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Can DNA Make You Popular?

By: Ian Murnaghan BSc (hons), MSc - Updated: 30 Dec 2012 | comments*Discuss
 
Dna Popular Popularity Genetics Genes

It may seem surprising and unusual, but have you ever wondered if your DNA is responsible for making you popular? According to a recent study in the United States, popularity could be something that is actually inherited. The results have suggested that our DNA could be the key to whether we become popular.

DNA and Evolution

We tend to think of popularity as a wonderful, coveted thing but when you look at the results and interpretation of this recent study, it becomes clear that in terms of human evolution and genes, popularity isn't always a good thing. In fact, it could ultimately lead to a person's demise.

Checking Out Popularity

Researchers in California looked at a sample size of nearly a hundred thousand teenagers. They focused on more than a thousand twins in the population and they measured different aspects of popularity.

These aspects included how many times that person was named as being a friend. Another aspect they checked out was whether a person was in the middle of a social group or alternately, if they were in the fringes of a social group.

Getting the Popularity Results

The researchers found that there was more of a similarity between social status of identical twins versus the fraternal twins, which suggests that popularity is something that is inherited – at least to a certain degree. Identical twins are from one egg while fraternal twins result from separate fertilisation.

Making Sense of the Results

Researchers now believe that how humans socialise and the subsequent networks they create seem to be linked up to their genes. They are considering that the concept of natural selection is exerting influence not just on things like our immune systems, but also on the people we end up making contact with in our world.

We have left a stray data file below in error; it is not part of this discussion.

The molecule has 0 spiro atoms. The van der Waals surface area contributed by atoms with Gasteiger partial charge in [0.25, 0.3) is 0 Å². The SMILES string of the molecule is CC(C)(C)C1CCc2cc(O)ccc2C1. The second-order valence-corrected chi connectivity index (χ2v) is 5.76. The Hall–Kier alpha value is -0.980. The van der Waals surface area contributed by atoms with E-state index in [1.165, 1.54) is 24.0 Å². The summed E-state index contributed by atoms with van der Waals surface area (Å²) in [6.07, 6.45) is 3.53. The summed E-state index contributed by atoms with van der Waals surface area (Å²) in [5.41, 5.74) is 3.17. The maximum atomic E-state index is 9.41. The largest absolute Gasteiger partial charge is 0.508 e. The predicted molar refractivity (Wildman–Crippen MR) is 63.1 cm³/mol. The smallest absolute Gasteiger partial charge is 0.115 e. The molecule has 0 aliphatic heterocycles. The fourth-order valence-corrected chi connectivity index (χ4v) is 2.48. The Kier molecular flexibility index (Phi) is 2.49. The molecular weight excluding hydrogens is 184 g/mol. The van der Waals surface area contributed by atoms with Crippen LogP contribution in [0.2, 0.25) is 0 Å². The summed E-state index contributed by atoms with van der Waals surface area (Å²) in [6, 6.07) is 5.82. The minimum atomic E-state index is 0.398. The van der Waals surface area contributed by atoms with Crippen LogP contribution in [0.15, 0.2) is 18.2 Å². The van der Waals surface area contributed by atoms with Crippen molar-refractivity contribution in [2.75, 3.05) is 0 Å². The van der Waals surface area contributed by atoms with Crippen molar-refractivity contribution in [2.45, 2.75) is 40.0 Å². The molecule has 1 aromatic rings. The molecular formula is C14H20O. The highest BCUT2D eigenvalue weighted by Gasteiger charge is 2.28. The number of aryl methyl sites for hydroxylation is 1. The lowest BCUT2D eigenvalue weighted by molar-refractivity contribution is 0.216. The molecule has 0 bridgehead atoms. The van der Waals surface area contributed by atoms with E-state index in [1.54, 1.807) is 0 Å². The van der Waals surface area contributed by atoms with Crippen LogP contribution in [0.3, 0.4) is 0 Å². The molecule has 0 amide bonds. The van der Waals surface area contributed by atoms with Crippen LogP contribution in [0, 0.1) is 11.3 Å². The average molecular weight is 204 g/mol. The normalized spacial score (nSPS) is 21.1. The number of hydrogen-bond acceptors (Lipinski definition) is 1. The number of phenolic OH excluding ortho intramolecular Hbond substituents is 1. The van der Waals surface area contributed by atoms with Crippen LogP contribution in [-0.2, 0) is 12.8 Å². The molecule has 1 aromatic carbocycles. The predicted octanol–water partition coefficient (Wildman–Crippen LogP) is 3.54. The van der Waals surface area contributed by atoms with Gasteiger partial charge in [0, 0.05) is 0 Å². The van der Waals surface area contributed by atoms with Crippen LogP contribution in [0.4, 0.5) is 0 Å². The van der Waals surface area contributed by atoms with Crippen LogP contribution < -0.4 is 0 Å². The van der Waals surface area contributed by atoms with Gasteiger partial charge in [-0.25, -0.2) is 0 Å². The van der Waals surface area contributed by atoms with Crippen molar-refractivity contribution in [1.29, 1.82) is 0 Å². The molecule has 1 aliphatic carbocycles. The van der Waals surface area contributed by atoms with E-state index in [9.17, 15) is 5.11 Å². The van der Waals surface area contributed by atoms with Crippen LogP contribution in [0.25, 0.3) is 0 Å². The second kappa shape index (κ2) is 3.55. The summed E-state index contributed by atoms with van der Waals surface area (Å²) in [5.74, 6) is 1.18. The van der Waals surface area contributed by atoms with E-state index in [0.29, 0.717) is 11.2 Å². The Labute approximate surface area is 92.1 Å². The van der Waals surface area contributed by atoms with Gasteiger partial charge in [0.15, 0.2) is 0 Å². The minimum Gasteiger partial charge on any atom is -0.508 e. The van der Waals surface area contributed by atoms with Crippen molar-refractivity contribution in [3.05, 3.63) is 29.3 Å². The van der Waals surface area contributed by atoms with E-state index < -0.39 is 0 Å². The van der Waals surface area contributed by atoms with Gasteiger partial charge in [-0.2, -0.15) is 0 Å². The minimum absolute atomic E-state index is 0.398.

Clearly, there is a factor at work that is associated with people being the 'centre of attention' or on the fringes of a social network. Researchers are also considering how the social aspect could relay a genetic advantage or disadvantage.

Genetic Advantages and Disadvantages

For instance, if there were a dangerous virus or bacteria being transmitted through a specific social group, those people on the fringes of the group would be less likely to gain exposure while those in the centre would be more likely to become ill.

But alternately, if we look at it in terms of basic necessities such as food, those in the centre would have an advantage because they would quickly gain access to that food source. The people on the fringes of the specific social network would not gain access quite as quickly though.

Understanding Our DNA

This study is a particularly interesting one because most people tend to associate popularity with other social factors rather than our genes. However, it's likely that a combination of our DNA and our environment is interacting to influence our social networks and resulting popularity.

It would be interesting to see the research continued to allow us to learn more about this very fascinating area of DNA and psychology. We may perhaps find out ways we can better control our social networks and our popularity.

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